Color, 1998, 96 mins.

Directed by Richard Elfman

Starring Casper Van Dien, Natasha Gregson Wagner, Kim Cattrall, Craig Ferguson, Rod Steiger, Udo Kier, Robert Pastorelli, Natasha Lyonne, Natasha Andrejchenko / Written by Matthew Bright / Music by Danny Elfman and Michael Wandmacher / Produced by Chris Hanley

Format: DVD - Sterling (MSRP $24.95)

Full Frame / Dolby Digital 2.0

One of the more unlikely straight to video titles in recent years, Modern Vampires (known as Revenant in Europe) sports a surprisingly high profile cast and enough clever twists and turns to make one regret that gutsy horror projects like this usually don't wind up on the big screen anymore. Cleverly helmed by the delirious Richard Elfman (Forbidden Zone, Shrunken Heads), this isn't a perfect film by a long shot but should develop a sizable cult following, if enough people actually get the opportunity to see it.

Dallas (Starship Troopers' Casper Van Dien), a world weary vampire, returns to Los Angeles after twenty years in exile. The Count (Robert Pastorelli) receives his presence with less than open arms; even worse, Dr. Van Helsing (Rod Steiger, sporting a funny accent akin to Austin Powers's Dr. Evil) has arrived from Germany to kill Dallas, who was responsible for turning Van Helsing's son. Van Helsing recruits a funny gangsta crew of vampire killers, including Fallen's Gabriel Casseus, while Dallas busies himself transforming a trashy wannabe indie vampire, Nico (Natasha Gregson Wagner), into a sleekly elegant bloodsucker. When the two foes finally face each other down, much fang-baring and staking ensues.

Modern Vampires' greatest strength lies in its supporting characters, with Kim Cattrall doing a hysterial, heavily accented routine as the uptown Ulrike (imagine Teri Garr in Young Frankenstein, but with fangs). Craig Ferguson, familiar as the British overlord boss on The Drew Carrey Show, also has an amusing turn as an overzealous bisexual predator (with the best throwaway lines), and Pastorelli makes an unlikely but funny Count. Van Dien and Wagner essentially carry the film as the two "straight" leads, with most of the comic bits relegated to everyone else, but they make a great looking couple and seem to be giving their all. Udo Kier (Blood for Dracula) does yet another maniacal variation on his signature role in a funny extended cameo. Finally, rising teen star Natasha Lyonne once again rises above an underwritten part to provide some sass as Wagner's low class lesbian protegee (and what's with all the Natashas in this movie, anyway?). However, the film itself is far from perfect. Had Elfman been given a reasonable budget and more resources, Modern Vampires could have been one of the year's most noteworthy genre films, but it's ultimately hampered in the end by its chintzy budget (the flat TV look doesn't help), as well as a few terribly strained lines and too much artsy editing in several of the attack and sex scenes. Still, for adventurous horror fans, this is guaranteed to grab your attention and is definitely miles ahead of Dracula: Dead and Loving It.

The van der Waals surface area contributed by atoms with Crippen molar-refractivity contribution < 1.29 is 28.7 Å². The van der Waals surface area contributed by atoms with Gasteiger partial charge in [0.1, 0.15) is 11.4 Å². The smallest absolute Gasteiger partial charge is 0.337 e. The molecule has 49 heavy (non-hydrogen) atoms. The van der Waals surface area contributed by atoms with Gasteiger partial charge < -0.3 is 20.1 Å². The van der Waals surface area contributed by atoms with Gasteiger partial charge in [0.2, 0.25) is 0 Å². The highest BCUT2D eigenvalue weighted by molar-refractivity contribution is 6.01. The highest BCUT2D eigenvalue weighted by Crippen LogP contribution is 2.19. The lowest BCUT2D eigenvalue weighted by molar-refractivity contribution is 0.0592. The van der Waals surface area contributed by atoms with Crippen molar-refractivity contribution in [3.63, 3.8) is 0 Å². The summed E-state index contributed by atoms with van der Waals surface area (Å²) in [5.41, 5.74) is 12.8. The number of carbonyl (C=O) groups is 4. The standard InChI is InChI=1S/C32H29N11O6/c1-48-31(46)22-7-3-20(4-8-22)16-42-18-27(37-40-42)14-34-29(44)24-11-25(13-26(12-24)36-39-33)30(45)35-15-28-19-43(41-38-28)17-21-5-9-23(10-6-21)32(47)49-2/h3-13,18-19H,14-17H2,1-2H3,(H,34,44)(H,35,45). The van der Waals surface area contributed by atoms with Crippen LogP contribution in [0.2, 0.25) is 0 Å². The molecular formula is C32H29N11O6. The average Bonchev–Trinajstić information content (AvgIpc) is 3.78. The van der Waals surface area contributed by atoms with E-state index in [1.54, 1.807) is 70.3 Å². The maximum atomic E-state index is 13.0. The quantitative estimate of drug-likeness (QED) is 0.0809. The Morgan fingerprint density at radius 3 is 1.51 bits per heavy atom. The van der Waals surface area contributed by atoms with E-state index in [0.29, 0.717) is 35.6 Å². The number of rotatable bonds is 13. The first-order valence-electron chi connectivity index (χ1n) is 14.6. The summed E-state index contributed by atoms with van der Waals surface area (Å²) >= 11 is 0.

The DVD from Sterling features a good if unspectacular fullscreen transfer. No significant information seems to be missing from the image, though it doesn't really look open matte either. The red on black opening credits look awful, but the quality improves dramatically during the film itself. The standard surround audio gets the job done, with a few flashy panning effects and a nicely separated music score (filled with those typical Danny Elfman choral voices, as well as homages to everything from Handel to the theme from Lolita). The DVD contains the unrated director's cut, and they really do mean it; some surprisingly rough gore and full frontal nudity (not to mention a general air of kinkiness) definitely qualify this as non-MPAA friendly material. The disc also features trailers for this and Progeny, as well as a sincere but bland 12 minute "making of" featurette in which everyone involved takes turns praising their coworkers. Elfman and Van Dien also provide an audio commentary in which they enthusiastically recount the various low budget difficulties encountered in getting the film off the ground. While Elfman's biting and eccentric comments come as no surprise, Van Dien manages to keep up with him throughout and makes some fine, insightful observations along the way, proving he really is more than your average coverboy. Where both men go from here should be very interesting to observe indeed; let's just hope they manage to keep their sense of humor. In the end, Elfman must be simply credited for managing to pull off something seemingly impossible: a film with no sympathetic characters, gender bending sex, and extreme gore that also happens to be a good natured comedy.

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